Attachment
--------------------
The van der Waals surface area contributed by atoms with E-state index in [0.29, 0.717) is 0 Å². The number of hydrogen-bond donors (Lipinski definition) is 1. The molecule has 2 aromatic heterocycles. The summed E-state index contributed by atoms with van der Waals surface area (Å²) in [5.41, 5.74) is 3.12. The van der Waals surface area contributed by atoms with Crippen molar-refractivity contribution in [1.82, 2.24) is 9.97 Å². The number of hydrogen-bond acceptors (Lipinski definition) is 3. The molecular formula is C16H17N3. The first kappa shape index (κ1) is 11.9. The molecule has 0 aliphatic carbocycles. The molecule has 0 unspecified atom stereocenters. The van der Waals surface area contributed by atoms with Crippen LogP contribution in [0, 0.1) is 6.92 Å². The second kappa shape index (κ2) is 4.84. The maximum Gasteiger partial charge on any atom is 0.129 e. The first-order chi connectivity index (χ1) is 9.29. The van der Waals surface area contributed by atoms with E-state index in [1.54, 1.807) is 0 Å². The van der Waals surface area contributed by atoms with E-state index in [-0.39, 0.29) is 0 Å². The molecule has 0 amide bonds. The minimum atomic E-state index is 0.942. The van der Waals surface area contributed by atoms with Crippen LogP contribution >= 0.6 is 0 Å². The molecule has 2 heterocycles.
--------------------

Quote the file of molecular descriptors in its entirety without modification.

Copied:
The van der Waals surface area contributed by atoms with E-state index in [0.29, 0.717) is 0 Å². The number of hydrogen-bond donors (Lipinski definition) is 1. The molecule has 2 aromatic heterocycles. The summed E-state index contributed by atoms with van der Waals surface area (Å²) in [5.41, 5.74) is 3.12. The van der Waals surface area contributed by atoms with Crippen molar-refractivity contribution in [1.82, 2.24) is 9.97 Å². The number of hydrogen-bond acceptors (Lipinski definition) is 3. The molecular formula is C16H17N3. The first kappa shape index (κ1) is 11.9. The molecule has 0 aliphatic carbocycles. The molecule has 0 unspecified atom stereocenters. The van der Waals surface area contributed by atoms with Crippen LogP contribution in [0, 0.1) is 6.92 Å². The second kappa shape index (κ2) is 4.84. The maximum Gasteiger partial charge on any atom is 0.129 e. The first-order chi connectivity index (χ1) is 9.29. The van der Waals surface area contributed by atoms with E-state index in [1.54, 1.807) is 0 Å². The van der Waals surface area contributed by atoms with E-state index in [-0.39, 0.29) is 0 Å². The molecule has 0 amide bonds. The minimum atomic E-state index is 0.942. The van der Waals surface area contributed by atoms with Crippen LogP contribution >= 0.6 is 0 Å². The molecule has 2 heterocycles.